1. Fair compensation. Let's be upfront about this. Carrying another couple's child will completely take over your life - for at least nine months. You deserve fair compensation. How much you will receive varies from agency to agency and from state to state. Some states, such as Florida, do not permit any compensation at all, and others, such as Michigan, even label surrogacy as "against public policy," making getting paid for carrying a child a quasi-criminal act. Using your own attorney (whose bills should be paid for by the couple intending to be parents), make sure you get clear, legally binding commitments regarding your support, and make sure your payments are placed in escrow in the bank before the pregnancy.
2. Decide the kind of relationship, if any, you want to have with your child. In some states, such as Michigan, the law will presume you have complete parental rights to any child to whom you give birth. In other states, such as Illinois, the law will presume that you have no parental rights to the child to whom you gave birth. Be aware that even if your feelings change, you may not be able to overcome legal agreements you make with the intended parents.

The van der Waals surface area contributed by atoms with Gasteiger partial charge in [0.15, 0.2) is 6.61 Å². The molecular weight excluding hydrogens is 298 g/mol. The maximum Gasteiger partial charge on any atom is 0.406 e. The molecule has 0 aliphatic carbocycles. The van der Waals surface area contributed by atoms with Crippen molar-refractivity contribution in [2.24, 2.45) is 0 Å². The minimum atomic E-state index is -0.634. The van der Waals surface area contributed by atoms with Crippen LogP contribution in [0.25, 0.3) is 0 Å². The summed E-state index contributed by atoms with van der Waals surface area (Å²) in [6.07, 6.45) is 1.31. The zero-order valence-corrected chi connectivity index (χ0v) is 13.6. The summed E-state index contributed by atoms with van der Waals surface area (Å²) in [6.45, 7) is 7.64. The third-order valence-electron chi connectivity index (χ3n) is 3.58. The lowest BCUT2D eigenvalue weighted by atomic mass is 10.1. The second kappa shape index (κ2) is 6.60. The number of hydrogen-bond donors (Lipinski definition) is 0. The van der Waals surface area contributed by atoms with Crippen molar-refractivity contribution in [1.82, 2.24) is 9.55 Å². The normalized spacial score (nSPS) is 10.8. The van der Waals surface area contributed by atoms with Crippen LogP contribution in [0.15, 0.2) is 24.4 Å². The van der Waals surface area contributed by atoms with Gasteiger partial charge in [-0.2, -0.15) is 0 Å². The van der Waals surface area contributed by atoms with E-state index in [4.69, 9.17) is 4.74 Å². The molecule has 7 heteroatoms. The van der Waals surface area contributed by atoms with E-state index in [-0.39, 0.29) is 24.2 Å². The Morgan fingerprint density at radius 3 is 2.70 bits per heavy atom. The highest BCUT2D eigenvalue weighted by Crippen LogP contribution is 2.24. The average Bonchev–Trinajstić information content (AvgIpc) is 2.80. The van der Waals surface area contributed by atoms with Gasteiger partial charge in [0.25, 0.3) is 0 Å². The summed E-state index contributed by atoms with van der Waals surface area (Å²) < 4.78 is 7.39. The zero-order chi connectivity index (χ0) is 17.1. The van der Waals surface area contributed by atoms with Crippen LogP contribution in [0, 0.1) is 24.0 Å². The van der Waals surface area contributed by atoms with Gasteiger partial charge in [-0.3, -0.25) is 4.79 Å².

3. If you decide to do an independent surrogacy, be aware that parents who are willing to make private arrangements with you may have "issues" with legitimate fertility clinics. Your risk of not receiving the support you need during pregnancy and not receiving payment for your services after pregnancy are higher, as well as the likelihood of legal complications down the road. In some cases, you could become responsible for the costs of raising the child for whom you served as surrogate. You also need to have excellent medical insurance with funds to keep premiums paid not just while you are pregnant but also after the birth of the child. Many fertility centers seek healthy women aged 21 to 30 to serve as surrogate mothers. Be sure you have final say over whether you will work with a particular couple, and be sure you only sign any papers after they are reviewed by an attorney who works only for you, and not the intended parents.